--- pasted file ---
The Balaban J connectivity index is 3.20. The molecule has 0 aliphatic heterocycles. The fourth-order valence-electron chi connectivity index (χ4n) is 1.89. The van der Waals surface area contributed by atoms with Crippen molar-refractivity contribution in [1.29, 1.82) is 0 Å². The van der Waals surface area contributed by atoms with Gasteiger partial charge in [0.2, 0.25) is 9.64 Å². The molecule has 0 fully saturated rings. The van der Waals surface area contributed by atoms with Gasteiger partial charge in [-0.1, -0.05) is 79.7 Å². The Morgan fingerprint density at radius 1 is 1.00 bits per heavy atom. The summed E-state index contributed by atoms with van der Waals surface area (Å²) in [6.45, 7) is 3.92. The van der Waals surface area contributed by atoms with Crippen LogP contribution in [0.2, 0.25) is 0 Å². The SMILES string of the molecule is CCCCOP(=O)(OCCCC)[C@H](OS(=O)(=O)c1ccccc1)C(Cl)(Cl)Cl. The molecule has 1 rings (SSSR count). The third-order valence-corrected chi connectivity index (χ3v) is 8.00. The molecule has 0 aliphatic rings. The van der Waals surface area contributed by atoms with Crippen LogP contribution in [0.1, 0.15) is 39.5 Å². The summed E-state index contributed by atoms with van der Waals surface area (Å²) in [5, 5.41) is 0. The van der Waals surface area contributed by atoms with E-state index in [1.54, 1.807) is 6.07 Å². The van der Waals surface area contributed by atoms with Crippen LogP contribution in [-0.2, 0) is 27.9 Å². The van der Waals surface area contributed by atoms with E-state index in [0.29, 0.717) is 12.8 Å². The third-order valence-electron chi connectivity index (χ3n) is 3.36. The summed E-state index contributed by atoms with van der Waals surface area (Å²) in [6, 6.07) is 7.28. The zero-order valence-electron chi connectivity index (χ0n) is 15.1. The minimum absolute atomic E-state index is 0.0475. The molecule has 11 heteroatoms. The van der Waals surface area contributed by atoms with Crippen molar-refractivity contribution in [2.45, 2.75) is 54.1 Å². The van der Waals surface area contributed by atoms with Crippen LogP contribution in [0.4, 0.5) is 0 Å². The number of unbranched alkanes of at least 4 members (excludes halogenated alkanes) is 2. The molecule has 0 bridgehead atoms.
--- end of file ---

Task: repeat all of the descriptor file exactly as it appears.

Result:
The Balaban J connectivity index is 3.20. The molecule has 0 aliphatic heterocycles. The fourth-order valence-electron chi connectivity index (χ4n) is 1.89. The van der Waals surface area contributed by atoms with Crippen molar-refractivity contribution in [1.29, 1.82) is 0 Å². The van der Waals surface area contributed by atoms with Gasteiger partial charge in [0.2, 0.25) is 9.64 Å². The molecule has 0 fully saturated rings. The van der Waals surface area contributed by atoms with Gasteiger partial charge in [-0.1, -0.05) is 79.7 Å². The Morgan fingerprint density at radius 1 is 1.00 bits per heavy atom. The summed E-state index contributed by atoms with van der Waals surface area (Å²) in [6.45, 7) is 3.92. The van der Waals surface area contributed by atoms with Crippen LogP contribution in [0.2, 0.25) is 0 Å². The SMILES string of the molecule is CCCCOP(=O)(OCCCC)[C@H](OS(=O)(=O)c1ccccc1)C(Cl)(Cl)Cl. The molecule has 1 rings (SSSR count). The third-order valence-corrected chi connectivity index (χ3v) is 8.00. The molecule has 0 aliphatic rings. The van der Waals surface area contributed by atoms with Crippen LogP contribution in [0.1, 0.15) is 39.5 Å². The summed E-state index contributed by atoms with van der Waals surface area (Å²) in [5, 5.41) is 0. The van der Waals surface area contributed by atoms with E-state index in [1.54, 1.807) is 6.07 Å². The van der Waals surface area contributed by atoms with Crippen LogP contribution in [-0.2, 0) is 27.9 Å². The van der Waals surface area contributed by atoms with E-state index in [0.29, 0.717) is 12.8 Å². The third-order valence-electron chi connectivity index (χ3n) is 3.36. The summed E-state index contributed by atoms with van der Waals surface area (Å²) in [6, 6.07) is 7.28. The zero-order valence-electron chi connectivity index (χ0n) is 15.1. The minimum absolute atomic E-state index is 0.0475. The molecule has 11 heteroatoms. The van der Waals surface area contributed by atoms with Crippen molar-refractivity contribution in [2.45, 2.75) is 54.1 Å². The van der Waals surface area contributed by atoms with Crippen LogP contribution in [0.4, 0.5) is 0 Å². The number of unbranched alkanes of at least 4 members (excludes halogenated alkanes) is 2. The molecule has 0 bridgehead atoms.